The idea that democratic actions — referendums and legislative maneuvers — motivated by religious convictions are marks of bad law is in danger of infecting society. It has probably graced the lips of every same-sex marriage advocate: Your religious views are your business, but they don’t belong in law that I have to abide by.
Wednesday, Alison Arngrim told me via Twitter: “Any religion may prohibit for it’s [sic] members anything it wants. But non-members are not obligated to agree or abide by it.”
Sure, in the sense that a religious institution’s beliefs don’t dictate the actions of other religious or non-religious sects. But why is law, motivated by religious fervor, automatically dubbed unconstitutional? Or worse, hateful?
If it’s wrong for one to vote against same-sex marriage because they feel their religion requires them to, is it okay for another to vote against it for non-religious reasons? I know atheists who ardently oppose abortion. Is their concern viable, but not mine?
Incidentally, I was also told: “Those with religious dietary restrictions may eat as they please. But I can still legally buy bacon at the supermarket.” So a legal restriction of pork motivated by enthusiastic Jewish voters is wrong, but Mayor Bloomberg’s obsession with your weight fully justifies a ban on salts and saturated fats. Dandy.
Our government, like all democracies, accommodates the moral views of the people in its laws. What motivates that moral outlook should be irrelevant. In the case of the Defense of Marriage Act controversy, if there is an equal protection issue, let it be resolved. But let’s not entertain this ridiculous attitude that uses “hate” and “unlawful” as synonyms for religious conviction.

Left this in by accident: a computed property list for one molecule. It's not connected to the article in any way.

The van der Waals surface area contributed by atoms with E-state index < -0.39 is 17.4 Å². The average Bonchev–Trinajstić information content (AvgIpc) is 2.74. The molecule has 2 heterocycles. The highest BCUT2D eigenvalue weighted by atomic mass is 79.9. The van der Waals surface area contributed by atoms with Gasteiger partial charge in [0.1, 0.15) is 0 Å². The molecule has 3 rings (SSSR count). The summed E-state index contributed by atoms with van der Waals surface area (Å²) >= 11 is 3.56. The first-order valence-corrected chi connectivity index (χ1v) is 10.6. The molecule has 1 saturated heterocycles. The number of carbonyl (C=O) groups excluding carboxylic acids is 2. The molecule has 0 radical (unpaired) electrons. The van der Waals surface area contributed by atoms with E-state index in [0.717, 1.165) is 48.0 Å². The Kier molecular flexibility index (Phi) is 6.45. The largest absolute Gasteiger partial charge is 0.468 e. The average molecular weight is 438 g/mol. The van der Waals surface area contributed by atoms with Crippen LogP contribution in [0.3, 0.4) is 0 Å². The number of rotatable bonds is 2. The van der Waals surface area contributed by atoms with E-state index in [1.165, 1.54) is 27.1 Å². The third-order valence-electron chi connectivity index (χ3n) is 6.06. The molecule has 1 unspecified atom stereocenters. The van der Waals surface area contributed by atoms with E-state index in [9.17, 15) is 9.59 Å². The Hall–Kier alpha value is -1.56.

It doesn’t help when the highest Court embraces a similar idea. Same-sex marriage advocates can now find their fodder in places like Justice Anthony Kennedy’s opinion in United States v. Windsor.
The Court’s lengthy opinion regarding the constitutionality of DOMA reads like a hit piece on the law’s supporters. We’re told in the Court’s holding, “the Fifth Amendment itself withdraws from Government the power to degrade or demean in the way this law does.” Further, that DOMA came about out of a “bare … desire to harm” homosexuals.
In his inevitably biting dissent, Justice Scalia lambastes “the Court’s conclusion that only those with hateful hearts could have voted ‘aye’ on this Act.”
Love it or hate it, DOMA’s purpose was to help determine how the federal government would recognize marriages (marriage being a function of the states, but married people requiring federal benefits). As Justice Scalia notes, it prevented state law from “automatically [altering] the basic operation of federal law, unless and until Congress made the further judgment to do so on its own.” This might be a new concept to readers of the majority opinion who read that DOMA’s purpose was to “impose inequality” and “a stigma” upon homosexuals, which would “humiliate” their children.
This isn’t a challenge to a concern over equal protection, only to the presumptuous nature and rhetoric of same-sex marriage proponents, and the incautious remarks of judges that now fuel them.
After all, in the stinging words of Justice Scalia: “It is one thing for a society to elect change; it is another for a court of law to impose change by adjudging those who oppose it hostes humani generis, enemies of the human race.”